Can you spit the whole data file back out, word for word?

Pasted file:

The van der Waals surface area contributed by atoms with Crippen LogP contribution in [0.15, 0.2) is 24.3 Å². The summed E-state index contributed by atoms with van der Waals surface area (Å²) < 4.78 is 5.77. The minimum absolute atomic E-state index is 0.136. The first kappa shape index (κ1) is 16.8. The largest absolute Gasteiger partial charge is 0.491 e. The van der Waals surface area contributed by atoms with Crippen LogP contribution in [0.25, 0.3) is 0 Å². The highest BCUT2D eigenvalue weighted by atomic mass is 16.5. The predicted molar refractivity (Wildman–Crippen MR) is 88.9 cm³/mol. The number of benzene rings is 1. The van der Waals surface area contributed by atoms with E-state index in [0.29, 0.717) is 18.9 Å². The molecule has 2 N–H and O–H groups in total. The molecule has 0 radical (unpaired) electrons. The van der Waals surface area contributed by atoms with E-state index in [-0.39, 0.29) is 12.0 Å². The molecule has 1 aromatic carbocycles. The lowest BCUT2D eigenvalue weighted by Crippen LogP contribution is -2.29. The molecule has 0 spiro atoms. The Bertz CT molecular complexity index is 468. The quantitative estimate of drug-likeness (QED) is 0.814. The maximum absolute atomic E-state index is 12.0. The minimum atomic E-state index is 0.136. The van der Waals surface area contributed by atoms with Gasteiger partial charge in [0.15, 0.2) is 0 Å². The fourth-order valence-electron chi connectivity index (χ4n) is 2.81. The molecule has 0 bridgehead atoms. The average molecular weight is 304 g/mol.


The van der Waals surface area contributed by atoms with Crippen LogP contribution in [0.15, 0.2) is 24.3 Å². The summed E-state index contributed by atoms with van der Waals surface area (Å²) < 4.78 is 5.77. The minimum absolute atomic E-state index is 0.136. The first kappa shape index (κ1) is 16.8. The largest absolute Gasteiger partial charge is 0.491 e. The van der Waals surface area contributed by atoms with Crippen LogP contribution in [0.25, 0.3) is 0 Å². The highest BCUT2D eigenvalue weighted by atomic mass is 16.5. The predicted molar refractivity (Wildman–Crippen MR) is 88.9 cm³/mol. The number of benzene rings is 1. The van der Waals surface area contributed by atoms with E-state index in [0.29, 0.717) is 18.9 Å². The molecule has 2 N–H and O–H groups in total. The molecule has 0 radical (unpaired) electrons. The van der Waals surface area contributed by atoms with E-state index in [-0.39, 0.29) is 12.0 Å². The molecule has 1 aromatic carbocycles. The lowest BCUT2D eigenvalue weighted by Crippen LogP contribution is -2.29. The molecule has 0 spiro atoms. The Bertz CT molecular complexity index is 468. The quantitative estimate of drug-likeness (QED) is 0.814. The maximum absolute atomic E-state index is 12.0. The minimum atomic E-state index is 0.136. The van der Waals surface area contributed by atoms with Gasteiger partial charge in [0.15, 0.2) is 0 Å². The fourth-order valence-electron chi connectivity index (χ4n) is 2.81. The molecule has 0 bridgehead atoms. The average molecular weight is 304 g/mol.